Here’s the essence of what we’ll try when we’re together. Bring a piece of paper and a pen:
“Focus for a moment on benefits or ‘gifts’ that you have received in your life. These gifts could be simple everyday pleasures, people in your life, personal strengths or talents, moments of natural beauty, or gestures of kindness from others. We might not normally think about these things as gifts, but that is how we want you to think about them. Take a moment to really savor or relish these ‘gifts,’ think about their value, and then write them down…” Plan to share, if you’re comfortable with the idea.
See immediately below for the straight up holiday news on when and where we’ll meet. In the mean time, Boris Karloff and TBT hope your Christmas lights stay tangle-free!
|Date||Tuesday, December 18, 2018|
|Address||9704 North Boulevard, Tampa, FL 33612; phone: 813.932.0241|
|Questions?||Contact firstname.lastname@example.org or call (215) 834-4567 and reference our Holiday Season potluck at LEC. Yippee!|
By Grace Maselli
You’re being beckoned, dear reader, to think about what’s meaningful to you this holiday season. The question to consider is, What sets your own inner light ablaze? What gives your life and soul a sense of purpose? What revs you up, puts a smile on your face, inspires you to spread joy and declare your life distinguished to you? What feels purposeful from your perspective? Is it children, animals, volunteerism, the interconnectedness of family?
come from. Let us know here in the blog comments box, or let it roll around in your heart as you consider holiday cheer from TBT and timebanks everywhere that are devoted to connection, to keeping people in communities linked to one another!
By Grace Maselli
It was a panoply of human experience at our Sunday, December 2 Show & Tell. And the naked truth is we had a ton of fun and some tears, too. Just under 20 TBT members and friends brought their wonderful Show & Tell items and regaled us with stories from Africa, Brazil, Russia, and Wesley Chapel, Florida. We sat in a giant circle with our bellies full of star fruit and eggplant, hummus and crab salad garnished with garden fresh greens to hear about favorite nanas and one-of-a-kind aunties who never had children of their own; one tale was of a beautiful ring with a light blue topaz stone and diamond chips selected by a very young son and paid for by a now-deceased but deeply cherished former husband. The ring is so precious to the owner that she passed it around by walking from participant to participant with the topaz still on her hand to avoid risk of loss. Now that’s an attachment!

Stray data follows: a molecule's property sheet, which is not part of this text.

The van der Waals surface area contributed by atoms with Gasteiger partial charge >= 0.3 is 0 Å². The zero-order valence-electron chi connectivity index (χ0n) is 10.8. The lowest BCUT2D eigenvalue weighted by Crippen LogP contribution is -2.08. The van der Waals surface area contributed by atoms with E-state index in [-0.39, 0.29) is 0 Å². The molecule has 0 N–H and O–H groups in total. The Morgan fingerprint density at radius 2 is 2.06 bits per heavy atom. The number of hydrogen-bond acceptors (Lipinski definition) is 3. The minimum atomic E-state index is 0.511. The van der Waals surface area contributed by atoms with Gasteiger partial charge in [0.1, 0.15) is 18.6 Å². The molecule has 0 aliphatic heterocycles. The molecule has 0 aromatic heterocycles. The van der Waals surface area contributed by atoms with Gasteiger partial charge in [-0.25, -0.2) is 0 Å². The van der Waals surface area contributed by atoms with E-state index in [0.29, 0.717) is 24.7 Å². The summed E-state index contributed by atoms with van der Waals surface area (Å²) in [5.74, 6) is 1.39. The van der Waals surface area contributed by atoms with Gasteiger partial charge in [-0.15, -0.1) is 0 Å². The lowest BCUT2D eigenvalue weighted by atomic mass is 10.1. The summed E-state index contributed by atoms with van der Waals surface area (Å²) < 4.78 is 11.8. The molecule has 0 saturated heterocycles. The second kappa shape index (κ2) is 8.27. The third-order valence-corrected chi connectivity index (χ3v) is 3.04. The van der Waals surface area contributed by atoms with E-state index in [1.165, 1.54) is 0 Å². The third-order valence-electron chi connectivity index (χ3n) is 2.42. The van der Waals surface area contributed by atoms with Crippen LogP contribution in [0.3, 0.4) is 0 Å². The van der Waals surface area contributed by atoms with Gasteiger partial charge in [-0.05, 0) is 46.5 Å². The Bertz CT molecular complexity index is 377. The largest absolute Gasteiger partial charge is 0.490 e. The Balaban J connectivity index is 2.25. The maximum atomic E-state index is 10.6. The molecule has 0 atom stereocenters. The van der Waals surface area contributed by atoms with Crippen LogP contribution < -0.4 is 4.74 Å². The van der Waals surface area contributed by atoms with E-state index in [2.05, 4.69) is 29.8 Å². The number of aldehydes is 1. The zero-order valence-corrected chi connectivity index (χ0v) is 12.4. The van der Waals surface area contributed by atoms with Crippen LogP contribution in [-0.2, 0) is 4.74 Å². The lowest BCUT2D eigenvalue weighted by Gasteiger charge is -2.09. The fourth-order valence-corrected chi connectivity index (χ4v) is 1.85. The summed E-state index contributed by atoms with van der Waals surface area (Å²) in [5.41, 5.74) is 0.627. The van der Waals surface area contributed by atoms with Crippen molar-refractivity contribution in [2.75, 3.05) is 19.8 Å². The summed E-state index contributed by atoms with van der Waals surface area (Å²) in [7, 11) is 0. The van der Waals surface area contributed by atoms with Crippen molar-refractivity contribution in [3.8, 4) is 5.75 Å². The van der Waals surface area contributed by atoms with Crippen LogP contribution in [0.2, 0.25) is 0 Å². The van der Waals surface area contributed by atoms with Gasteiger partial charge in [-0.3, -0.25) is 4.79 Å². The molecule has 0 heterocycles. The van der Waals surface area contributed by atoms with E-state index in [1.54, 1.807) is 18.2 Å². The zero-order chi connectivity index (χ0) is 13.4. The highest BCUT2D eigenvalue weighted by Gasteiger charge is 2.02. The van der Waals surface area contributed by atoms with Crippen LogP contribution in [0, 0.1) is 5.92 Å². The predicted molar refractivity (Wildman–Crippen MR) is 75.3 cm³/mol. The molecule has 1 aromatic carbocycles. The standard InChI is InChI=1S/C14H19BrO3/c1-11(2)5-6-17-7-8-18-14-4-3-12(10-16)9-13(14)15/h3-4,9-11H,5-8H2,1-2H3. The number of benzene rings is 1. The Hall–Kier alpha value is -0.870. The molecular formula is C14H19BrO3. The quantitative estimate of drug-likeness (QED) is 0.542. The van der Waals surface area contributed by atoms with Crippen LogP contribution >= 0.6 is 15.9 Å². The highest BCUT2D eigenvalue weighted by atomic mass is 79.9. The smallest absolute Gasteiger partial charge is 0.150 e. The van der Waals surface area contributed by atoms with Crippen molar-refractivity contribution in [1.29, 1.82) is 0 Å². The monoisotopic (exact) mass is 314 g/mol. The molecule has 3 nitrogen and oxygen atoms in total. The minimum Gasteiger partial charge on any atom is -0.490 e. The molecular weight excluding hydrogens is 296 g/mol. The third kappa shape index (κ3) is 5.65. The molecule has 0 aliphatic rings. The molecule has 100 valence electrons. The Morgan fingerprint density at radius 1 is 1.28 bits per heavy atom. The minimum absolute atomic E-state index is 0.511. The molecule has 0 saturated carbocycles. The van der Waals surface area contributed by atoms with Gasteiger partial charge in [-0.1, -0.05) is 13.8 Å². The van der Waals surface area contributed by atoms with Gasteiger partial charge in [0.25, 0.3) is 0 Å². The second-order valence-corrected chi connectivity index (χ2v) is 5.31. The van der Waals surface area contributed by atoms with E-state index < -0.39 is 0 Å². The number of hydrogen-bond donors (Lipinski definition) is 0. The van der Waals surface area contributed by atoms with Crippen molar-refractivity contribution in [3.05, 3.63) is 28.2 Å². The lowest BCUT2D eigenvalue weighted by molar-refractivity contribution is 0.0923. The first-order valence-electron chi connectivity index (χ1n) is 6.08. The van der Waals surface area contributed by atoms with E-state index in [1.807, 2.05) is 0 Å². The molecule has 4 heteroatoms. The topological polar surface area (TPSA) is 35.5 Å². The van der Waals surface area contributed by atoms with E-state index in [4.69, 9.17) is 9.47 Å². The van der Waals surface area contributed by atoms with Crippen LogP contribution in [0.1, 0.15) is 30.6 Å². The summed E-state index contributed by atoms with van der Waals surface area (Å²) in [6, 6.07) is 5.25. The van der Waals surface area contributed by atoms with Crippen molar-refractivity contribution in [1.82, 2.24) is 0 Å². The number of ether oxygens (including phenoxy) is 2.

Here are some quick additional highlights, a sampling in no particular order, of the other expressive, stirring goodies our generous participants brought to share, along with a table full of equally soulful potluckery:
• A genuine rubbing from Shakespeare’s tombstone in Stratford-upon-Avon, England;
• A 50-year-old Brazilian medicine-woman-and-midwife doll, from a country where our member lived as a child;
• A painting of Russian leader Mikhail Gorbachev (sans birthmark) brought back from a member’s trip to Saint Petersburg, Russia, along with a mysterious piece of (we think) bone with holes in it found in a Virginia river. Consensus is it may be a musical instrument;
• Medical “handcuffs” from before the time of anesthesia (Yes, wincing is acceptable…);
• A cherished brooch from a beautiful aunt;
• An acrylic painting, a member artist’s rendering in lush colors of her backyard and the synchronicity story of how her house found her;
• Two pieces of vivid, hand-hewn glassware;
• A money plant shared between cousins;
• A handmade necklace made of silver and Tanzanite, with the stone found in Africa by the jewelry maker herself;
• A slender, sculptural statue of Mary, a revered object cherished by our participant’s mother, and now, her adult daughter;
• A homemade Buddhist altar complete with gemstones, Italianate glass, and paper birds.
What, dear reader, would you have brought to the TBT Show & Tell? Any other comments? Don’t be shy, leave a reply below!
By Grace Maselli
Reminder: It’s Show & Tell potluck time! Bring us your quirky and nostalgic—your cornball and wistful. We welcome it all!
|Date||Sunday, December 2, 2018|
|Time||3 to 6 PM|